A Lesson in Fearlessness
By Selby McRae Graepel
Fearlessness allows women to accomplish great things. For proof, look no further than Keenan Kampa.
At 17, Kampa, a Washington D.C. native, packed her bags and made ballet history when she joined the Vaganova Academy in St. Petersburg, Russia—a rare honor for an American dance student—after receiving an invitation to study there upon being singled out during a master class with Russia’s Mariinsky Ballet. Her career has embodied the essence of fearlessness, paired with consistent hard work, ever since.
Growing up, Kampa often watched videos of the great Russian dancers. “I think that is how I learned to see ballet,” she says when I chat with her via phone. Her former dance instructor at the Reston Conservatory Ballet, Julia Cziller Redick, exhibited a very hands-on approach to dance, where it felt like “creative playtime,” Kampa says. “We learned about the theory of dance, and we talked about technique. It was a very safe place, so you just were never afraid. You were fearless to try everything.”
One day, after the aforementioned master class taught at the famous Kennedy Center in D.C., Kampa was pulled aside by Ballet Master Gennady Selutsky from the Kirov Ballet (now Mariinsky Theatre) in St. Petersburg, Russia and offered a position at the esteemed Vaganova Academy. She accepted.
“I called my mom, and she was like, ‘I guess you’re going to Russia next year.’”
Her deep love for the art of ballet carried her through those first tough yet accomplishment-filled years in Russia. “The experience not only shaped me as a dancer, but it also affected me as a person. It really made me grow up fast. But as a person going through something difficult, you come out more confident,” she says.
Kampa attended the academy from 2007 to 2010. In that time, she performed the lead role of Masha in The Nutcracker while on tour in Italy, and reprised the role at the Mariinsky Theatre in Russia, making her the first foreigner to dance this role. She danced with the Mariinsky until 2014.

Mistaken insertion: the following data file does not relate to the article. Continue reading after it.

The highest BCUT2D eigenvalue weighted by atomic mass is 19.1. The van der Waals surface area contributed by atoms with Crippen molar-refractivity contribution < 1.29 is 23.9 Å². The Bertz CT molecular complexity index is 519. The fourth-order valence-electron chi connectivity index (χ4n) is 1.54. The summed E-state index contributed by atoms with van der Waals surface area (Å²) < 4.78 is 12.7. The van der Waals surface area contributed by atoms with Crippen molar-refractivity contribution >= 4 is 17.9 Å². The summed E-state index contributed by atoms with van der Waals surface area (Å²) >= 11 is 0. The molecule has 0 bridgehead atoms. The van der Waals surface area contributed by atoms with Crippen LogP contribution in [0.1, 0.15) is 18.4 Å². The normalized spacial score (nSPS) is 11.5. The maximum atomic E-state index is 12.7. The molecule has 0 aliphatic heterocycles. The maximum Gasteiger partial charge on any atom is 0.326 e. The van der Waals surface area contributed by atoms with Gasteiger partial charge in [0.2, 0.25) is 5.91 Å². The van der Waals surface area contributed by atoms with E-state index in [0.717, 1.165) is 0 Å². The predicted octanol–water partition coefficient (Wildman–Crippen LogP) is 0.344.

“After about five years there I was really missing family and company and conversation and a personal life,” she explains. This was a leap of faith, to be sure, but a fearless one that led her to her next big project. Says Kampa, “If you are feeling like you need to go in a different direction, you are feeling that for a reason.”
Most recently, Kampa lent her talents to Michael Damian’s feature film, High Strung, which hit theaters in April 2016. “The opportunity for High Strung fell into my lap,” Kampa says. “I was very lucky.”
After seeing an interview with Kampa that aired on The Today Show during the Sochi Olympics, Damian invited her to read for the film, ultimately landing her the lead role of Ruby. “It was a total learning experience, but it was a blast. Especially coming from Russia, it was a breath of fresh air,” she says. “Working every day on set was fun and enjoyable.”
When the film wrapped, Kampa decided to continue exploring the world of film and working stateside, so she moved to Los Angeles where she now lives with her husband. Yet ballet continues to keep her on her toes.
“I have this body for X amount of years,” she says. “As I get older, it is not going to do what I want it to do. I need to have something to wake up to in the morning. I need to feel at the end of the day that I’ve worked really hard. For me, I have to have ballet. I think if I didn’t have it, I would fall into a rut. I would get off track. Keeping discipline in my life keeps me [feeling] fresh and exciting.”
What advice does Kampa have for women pursuing a career in the arts? Her message is simple: Never stop working hard.
“If you don’t have an ultimate goal, you’re going to get lost along the way. It is really important to keep persevering and to be your own brand. Keep your instruments sharp, so when an opportunity hits, you are prepared.” ★
Selby McRae Graepel is an alumna of Ballet Mississippi and the Hamilton College Dance Department. She also danced with Triskelion Arts in Brooklyn, N.Y. She currently works as a senior account executive at MP&F Public Relations in Nashville, Tennessee, where she lives with her husband, Brittany Spaniel puppy, and pet hedgehog.